Feeds

Chip sales up but prices down

Silicon swings and roundabouts

Top three mobile application threats

Price cuts are continuing to hurt profits for chip makers, even though actual sales are increasing.

In the first half of 2007, worldwide chip sales hit $121bn, up two per cent on the first six months of 2006.

Semiconductor Industry Association president George Scalise said: "Continuing rapid price attrition in several important market segments held growth in total semiconductor sales to just over two per cent in the first half of 2007 despite increases in total unit shipments of almost seven per cent."

The association reckons PC sales will grow 10 per cent in 2007.

The average price for a desktop PC has dropped to around $700, and they have 50 per cent more memory than a year ago.

Sales of mobile phones are also up 10 per cent, but sales of Digital Signal Processing (DSP) chips grew only three per cent - suggesting excess inventory.

But all this growth in sales numbers was undermined by falling prices. DRAM prices fell 40 per cent while unit sales jumped 66 per cent on last year. Shipments of NAND chips were up almost 40 per cent, but average selling prices fell 15 per cent.

SIA figures are available here.

In other chip news, Samsung said on Friday that it was forced to shut down six chip lines due to a power failure at its fab near Seoul. Analysts suggested that the loss of any chips on the lines at the time, plus a two week cleanup before production restarted, could leave Samsung with almost a month's worth of lost inventory. But the plant was back up and running on Saturday leading Samsung to say losses would be lower than predicted. A power substation at the factory was blamed for the blackout.

More form the Chosun Ilbo here. ®

Combat fraud and increase customer satisfaction

More from The Register

next story
Feast your PUNY eyes on highest resolution phone display EVER
Too much pixel dust for your strained eyeballs to handle
Samsung Galaxy S5 fingerprint scanner hacked in just 4 DAYS
Sammy's newbie cooked slower than iPhone, also costs more to build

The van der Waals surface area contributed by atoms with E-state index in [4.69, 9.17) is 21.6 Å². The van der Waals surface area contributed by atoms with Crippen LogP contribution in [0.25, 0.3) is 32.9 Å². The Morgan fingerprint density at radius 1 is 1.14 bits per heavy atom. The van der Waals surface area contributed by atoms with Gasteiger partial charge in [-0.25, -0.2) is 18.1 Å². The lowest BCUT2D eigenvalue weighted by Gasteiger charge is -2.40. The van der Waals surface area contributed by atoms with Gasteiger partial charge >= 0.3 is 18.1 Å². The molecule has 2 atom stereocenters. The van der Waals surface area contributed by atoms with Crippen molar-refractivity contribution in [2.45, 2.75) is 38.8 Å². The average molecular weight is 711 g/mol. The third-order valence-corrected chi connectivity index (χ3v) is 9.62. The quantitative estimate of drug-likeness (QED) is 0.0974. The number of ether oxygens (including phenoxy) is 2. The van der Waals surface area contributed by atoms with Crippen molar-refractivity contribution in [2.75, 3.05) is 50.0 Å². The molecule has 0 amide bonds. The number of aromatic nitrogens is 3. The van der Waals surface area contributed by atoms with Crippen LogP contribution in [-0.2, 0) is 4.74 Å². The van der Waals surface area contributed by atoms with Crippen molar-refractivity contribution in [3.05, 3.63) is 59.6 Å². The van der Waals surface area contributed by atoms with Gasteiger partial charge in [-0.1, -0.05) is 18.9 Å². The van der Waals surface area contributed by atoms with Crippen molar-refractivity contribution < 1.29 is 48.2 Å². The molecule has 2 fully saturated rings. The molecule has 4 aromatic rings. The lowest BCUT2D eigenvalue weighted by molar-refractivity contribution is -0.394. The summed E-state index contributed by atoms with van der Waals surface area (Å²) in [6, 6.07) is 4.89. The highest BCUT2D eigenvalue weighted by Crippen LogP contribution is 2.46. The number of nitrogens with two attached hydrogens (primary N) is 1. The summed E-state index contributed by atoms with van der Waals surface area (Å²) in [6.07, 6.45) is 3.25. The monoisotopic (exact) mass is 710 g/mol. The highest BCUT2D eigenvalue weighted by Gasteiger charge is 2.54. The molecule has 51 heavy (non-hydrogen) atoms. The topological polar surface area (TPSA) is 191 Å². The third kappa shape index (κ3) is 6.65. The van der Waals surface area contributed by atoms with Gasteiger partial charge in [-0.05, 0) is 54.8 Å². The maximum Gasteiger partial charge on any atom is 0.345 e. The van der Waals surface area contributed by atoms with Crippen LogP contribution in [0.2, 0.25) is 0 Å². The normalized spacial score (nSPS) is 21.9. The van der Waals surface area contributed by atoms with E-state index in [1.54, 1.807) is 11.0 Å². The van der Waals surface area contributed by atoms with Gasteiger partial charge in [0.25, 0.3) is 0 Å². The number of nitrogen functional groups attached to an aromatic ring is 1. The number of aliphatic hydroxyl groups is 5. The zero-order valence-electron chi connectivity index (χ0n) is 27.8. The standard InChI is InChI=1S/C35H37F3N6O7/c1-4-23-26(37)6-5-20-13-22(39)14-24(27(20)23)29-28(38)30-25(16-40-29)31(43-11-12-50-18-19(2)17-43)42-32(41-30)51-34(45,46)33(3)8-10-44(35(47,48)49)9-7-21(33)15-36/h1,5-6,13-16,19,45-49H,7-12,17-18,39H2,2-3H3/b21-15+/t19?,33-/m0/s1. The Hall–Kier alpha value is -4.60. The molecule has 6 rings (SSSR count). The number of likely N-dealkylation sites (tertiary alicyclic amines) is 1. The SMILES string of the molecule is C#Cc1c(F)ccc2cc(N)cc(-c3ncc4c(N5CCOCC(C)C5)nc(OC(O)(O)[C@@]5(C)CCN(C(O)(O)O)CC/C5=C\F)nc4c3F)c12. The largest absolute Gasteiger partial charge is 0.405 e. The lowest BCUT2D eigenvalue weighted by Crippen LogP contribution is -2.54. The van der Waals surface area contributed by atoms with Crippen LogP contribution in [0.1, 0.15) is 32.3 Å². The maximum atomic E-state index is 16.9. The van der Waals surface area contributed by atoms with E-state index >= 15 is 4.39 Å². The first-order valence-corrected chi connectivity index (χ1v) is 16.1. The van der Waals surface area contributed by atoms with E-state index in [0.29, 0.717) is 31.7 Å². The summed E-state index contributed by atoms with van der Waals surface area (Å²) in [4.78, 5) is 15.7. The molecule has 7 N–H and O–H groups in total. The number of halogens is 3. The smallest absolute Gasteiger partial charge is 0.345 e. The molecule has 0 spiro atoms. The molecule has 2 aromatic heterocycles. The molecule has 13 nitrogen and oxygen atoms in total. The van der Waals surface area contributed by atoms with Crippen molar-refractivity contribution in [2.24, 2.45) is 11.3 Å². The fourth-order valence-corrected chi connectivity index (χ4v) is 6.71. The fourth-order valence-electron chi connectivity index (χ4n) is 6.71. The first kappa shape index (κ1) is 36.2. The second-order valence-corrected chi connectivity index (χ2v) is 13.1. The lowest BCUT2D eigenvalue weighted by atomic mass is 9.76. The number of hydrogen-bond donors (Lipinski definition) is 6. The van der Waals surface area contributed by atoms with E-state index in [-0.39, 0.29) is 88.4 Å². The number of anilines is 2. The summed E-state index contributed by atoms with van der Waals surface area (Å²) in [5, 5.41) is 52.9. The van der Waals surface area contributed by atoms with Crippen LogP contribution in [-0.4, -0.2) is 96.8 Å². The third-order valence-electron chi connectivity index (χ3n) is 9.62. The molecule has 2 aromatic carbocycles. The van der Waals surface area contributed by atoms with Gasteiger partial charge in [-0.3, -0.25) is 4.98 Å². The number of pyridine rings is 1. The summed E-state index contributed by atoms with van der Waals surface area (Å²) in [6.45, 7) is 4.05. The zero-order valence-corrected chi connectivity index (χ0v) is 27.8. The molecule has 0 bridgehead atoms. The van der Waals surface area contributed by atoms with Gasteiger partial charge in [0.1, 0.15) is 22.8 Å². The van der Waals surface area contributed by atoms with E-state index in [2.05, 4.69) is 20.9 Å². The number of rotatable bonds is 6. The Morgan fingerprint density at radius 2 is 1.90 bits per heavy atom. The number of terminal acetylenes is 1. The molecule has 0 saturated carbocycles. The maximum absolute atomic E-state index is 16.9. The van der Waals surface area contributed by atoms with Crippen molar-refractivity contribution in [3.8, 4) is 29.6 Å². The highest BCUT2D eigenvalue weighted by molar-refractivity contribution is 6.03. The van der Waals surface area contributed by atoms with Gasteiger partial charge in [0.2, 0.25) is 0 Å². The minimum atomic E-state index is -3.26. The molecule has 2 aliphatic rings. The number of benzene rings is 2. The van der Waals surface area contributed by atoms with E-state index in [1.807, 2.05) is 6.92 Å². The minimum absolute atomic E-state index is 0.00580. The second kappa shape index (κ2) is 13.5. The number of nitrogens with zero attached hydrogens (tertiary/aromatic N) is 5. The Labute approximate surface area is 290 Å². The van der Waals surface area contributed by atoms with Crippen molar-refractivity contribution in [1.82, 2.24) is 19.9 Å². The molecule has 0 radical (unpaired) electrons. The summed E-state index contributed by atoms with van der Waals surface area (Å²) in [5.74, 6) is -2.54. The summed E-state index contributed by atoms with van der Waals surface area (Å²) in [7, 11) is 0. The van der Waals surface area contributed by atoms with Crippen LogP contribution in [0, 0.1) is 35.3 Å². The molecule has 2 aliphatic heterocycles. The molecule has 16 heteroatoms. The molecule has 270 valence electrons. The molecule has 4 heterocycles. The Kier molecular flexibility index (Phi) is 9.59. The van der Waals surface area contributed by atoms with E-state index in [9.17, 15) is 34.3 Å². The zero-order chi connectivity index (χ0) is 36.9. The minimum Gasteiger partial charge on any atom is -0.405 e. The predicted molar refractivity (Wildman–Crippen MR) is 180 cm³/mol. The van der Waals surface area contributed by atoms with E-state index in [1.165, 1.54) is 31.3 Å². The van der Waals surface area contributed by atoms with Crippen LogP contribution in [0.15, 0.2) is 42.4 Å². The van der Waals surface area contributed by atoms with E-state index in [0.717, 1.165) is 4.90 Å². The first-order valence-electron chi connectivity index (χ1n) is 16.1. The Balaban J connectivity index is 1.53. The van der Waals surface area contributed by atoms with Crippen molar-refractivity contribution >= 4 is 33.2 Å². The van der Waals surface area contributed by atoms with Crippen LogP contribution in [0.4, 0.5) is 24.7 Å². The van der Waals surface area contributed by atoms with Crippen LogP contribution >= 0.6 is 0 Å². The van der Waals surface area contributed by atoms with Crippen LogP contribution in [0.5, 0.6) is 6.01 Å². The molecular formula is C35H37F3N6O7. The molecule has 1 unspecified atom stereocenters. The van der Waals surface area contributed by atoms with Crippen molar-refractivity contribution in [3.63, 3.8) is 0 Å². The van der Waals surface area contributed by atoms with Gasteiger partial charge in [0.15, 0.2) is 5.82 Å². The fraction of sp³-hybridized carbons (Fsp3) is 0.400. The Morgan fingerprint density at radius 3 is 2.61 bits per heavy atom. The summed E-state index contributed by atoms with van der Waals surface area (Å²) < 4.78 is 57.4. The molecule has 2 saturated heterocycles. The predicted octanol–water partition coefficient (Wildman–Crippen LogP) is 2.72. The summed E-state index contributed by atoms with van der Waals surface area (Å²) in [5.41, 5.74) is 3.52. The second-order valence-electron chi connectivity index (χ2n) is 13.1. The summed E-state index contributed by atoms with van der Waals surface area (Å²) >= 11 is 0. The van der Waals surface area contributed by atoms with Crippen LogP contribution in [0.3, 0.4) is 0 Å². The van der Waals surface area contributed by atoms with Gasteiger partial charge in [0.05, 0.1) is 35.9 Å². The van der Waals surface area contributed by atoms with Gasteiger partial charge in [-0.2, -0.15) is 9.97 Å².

Microsoft lobs pre-release Windows Phone 8.1 at devs who dare
App makers can load it before anyone else, but if they do they're stuck with it
Report: Apple seeking to raise iPhone 6 price by a HUNDRED BUCKS
'Well, that 5c experiment didn't go so well – let's try the other direction'
Rounded corners? Pah! Amazon's '3D phone has eye-tracking tech'
Now THAT'S what we call a proper new feature
Zucker punched: Google gobbles Facebook-wooed Titan Aerospace
Up, up and away in my beautiful balloon flying broadband-bot
US mobile firms cave on kill switch, agree to install anti-theft code
Slow and kludgy rollout will protect corporate profits
AMD unveils Godzilla's graphics card – 'the world's fastest, period'
The Radeon R9 295X2: Water-cooled, 5,632 stream processors, 11.5TFLOPS
Sony battery recall as VAIO goes out with a bang, not a whimper
The perils of having Panasonic as a partner
NORKS' own smartmobe pegged as Chinese landfill Android
Fake kit in the hermit kingdom? That's just Kim Jong-un-believable!
prev story

Whitepapers

Designing a defence for mobile apps
In this whitepaper learn the various considerations for defending mobile applications; from the mobile application architecture itself to the myriad testing technologies needed to properly assess mobile applications risk.
3 Big data security analytics techniques
Applying these Big Data security analytics techniques can help you make your business safer by detecting attacks early, before significant damage is done.
Five 3D headsets to be won!
We were so impressed by the Durovis Dive headset we’ve asked the company to give some away to Reg readers.
The benefits of software based PBX
Why you should break free from your proprietary PBX and how to leverage your existing server hardware.
Securing web applications made simple and scalable
In this whitepaper learn how automated security testing can provide a simple and scalable way to protect your web applications.